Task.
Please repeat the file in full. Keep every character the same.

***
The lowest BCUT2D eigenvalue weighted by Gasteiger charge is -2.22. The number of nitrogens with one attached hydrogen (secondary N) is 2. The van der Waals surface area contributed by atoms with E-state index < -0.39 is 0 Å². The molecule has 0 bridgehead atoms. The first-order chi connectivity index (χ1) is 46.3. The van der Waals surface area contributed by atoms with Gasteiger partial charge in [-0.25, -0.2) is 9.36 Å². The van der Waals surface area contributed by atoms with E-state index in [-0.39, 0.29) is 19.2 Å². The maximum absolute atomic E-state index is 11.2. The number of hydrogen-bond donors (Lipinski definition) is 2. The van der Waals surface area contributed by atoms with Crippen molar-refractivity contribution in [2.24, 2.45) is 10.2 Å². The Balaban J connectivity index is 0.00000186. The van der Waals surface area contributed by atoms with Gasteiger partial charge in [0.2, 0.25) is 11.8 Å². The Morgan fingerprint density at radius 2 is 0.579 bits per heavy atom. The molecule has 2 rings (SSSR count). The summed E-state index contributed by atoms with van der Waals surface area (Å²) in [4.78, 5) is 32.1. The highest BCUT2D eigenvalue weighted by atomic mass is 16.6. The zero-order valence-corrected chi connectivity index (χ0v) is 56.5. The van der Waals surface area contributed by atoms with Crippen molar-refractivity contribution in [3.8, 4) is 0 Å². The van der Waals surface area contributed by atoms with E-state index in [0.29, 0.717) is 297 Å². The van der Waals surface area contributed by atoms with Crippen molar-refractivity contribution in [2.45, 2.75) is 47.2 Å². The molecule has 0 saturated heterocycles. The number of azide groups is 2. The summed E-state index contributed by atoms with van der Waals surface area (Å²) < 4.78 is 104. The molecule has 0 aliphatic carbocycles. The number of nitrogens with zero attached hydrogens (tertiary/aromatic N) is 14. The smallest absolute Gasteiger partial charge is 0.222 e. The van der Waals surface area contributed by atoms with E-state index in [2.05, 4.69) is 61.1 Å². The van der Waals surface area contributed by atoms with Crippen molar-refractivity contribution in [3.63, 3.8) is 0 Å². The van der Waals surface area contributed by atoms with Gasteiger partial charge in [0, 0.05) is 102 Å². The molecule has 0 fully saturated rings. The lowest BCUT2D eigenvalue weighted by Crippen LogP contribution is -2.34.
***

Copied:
The lowest BCUT2D eigenvalue weighted by Gasteiger charge is -2.22. The number of nitrogens with one attached hydrogen (secondary N) is 2. The van der Waals surface area contributed by atoms with E-state index < -0.39 is 0 Å². The molecule has 0 bridgehead atoms. The first-order chi connectivity index (χ1) is 46.3. The van der Waals surface area contributed by atoms with Gasteiger partial charge in [-0.25, -0.2) is 9.36 Å². The van der Waals surface area contributed by atoms with E-state index in [-0.39, 0.29) is 19.2 Å². The maximum absolute atomic E-state index is 11.2. The number of hydrogen-bond donors (Lipinski definition) is 2. The van der Waals surface area contributed by atoms with Crippen molar-refractivity contribution in [2.24, 2.45) is 10.2 Å². The Balaban J connectivity index is 0.00000186. The van der Waals surface area contributed by atoms with Gasteiger partial charge in [0.2, 0.25) is 11.8 Å². The Morgan fingerprint density at radius 2 is 0.579 bits per heavy atom. The molecule has 2 rings (SSSR count). The summed E-state index contributed by atoms with van der Waals surface area (Å²) in [4.78, 5) is 32.1. The highest BCUT2D eigenvalue weighted by atomic mass is 16.6. The zero-order valence-corrected chi connectivity index (χ0v) is 56.5. The van der Waals surface area contributed by atoms with Crippen molar-refractivity contribution in [3.8, 4) is 0 Å². The van der Waals surface area contributed by atoms with E-state index in [0.29, 0.717) is 297 Å². The van der Waals surface area contributed by atoms with Crippen molar-refractivity contribution in [2.45, 2.75) is 47.2 Å². The molecule has 0 saturated heterocycles. The number of azide groups is 2. The summed E-state index contributed by atoms with van der Waals surface area (Å²) < 4.78 is 104. The molecule has 0 aliphatic carbocycles. The number of nitrogens with zero attached hydrogens (tertiary/aromatic N) is 14. The smallest absolute Gasteiger partial charge is 0.222 e. The van der Waals surface area contributed by atoms with E-state index in [2.05, 4.69) is 61.1 Å². The van der Waals surface area contributed by atoms with Crippen molar-refractivity contribution in [3.63, 3.8) is 0 Å². The van der Waals surface area contributed by atoms with Gasteiger partial charge in [0, 0.05) is 102 Å². The molecule has 0 fully saturated rings. The lowest BCUT2D eigenvalue weighted by Crippen LogP contribution is -2.34.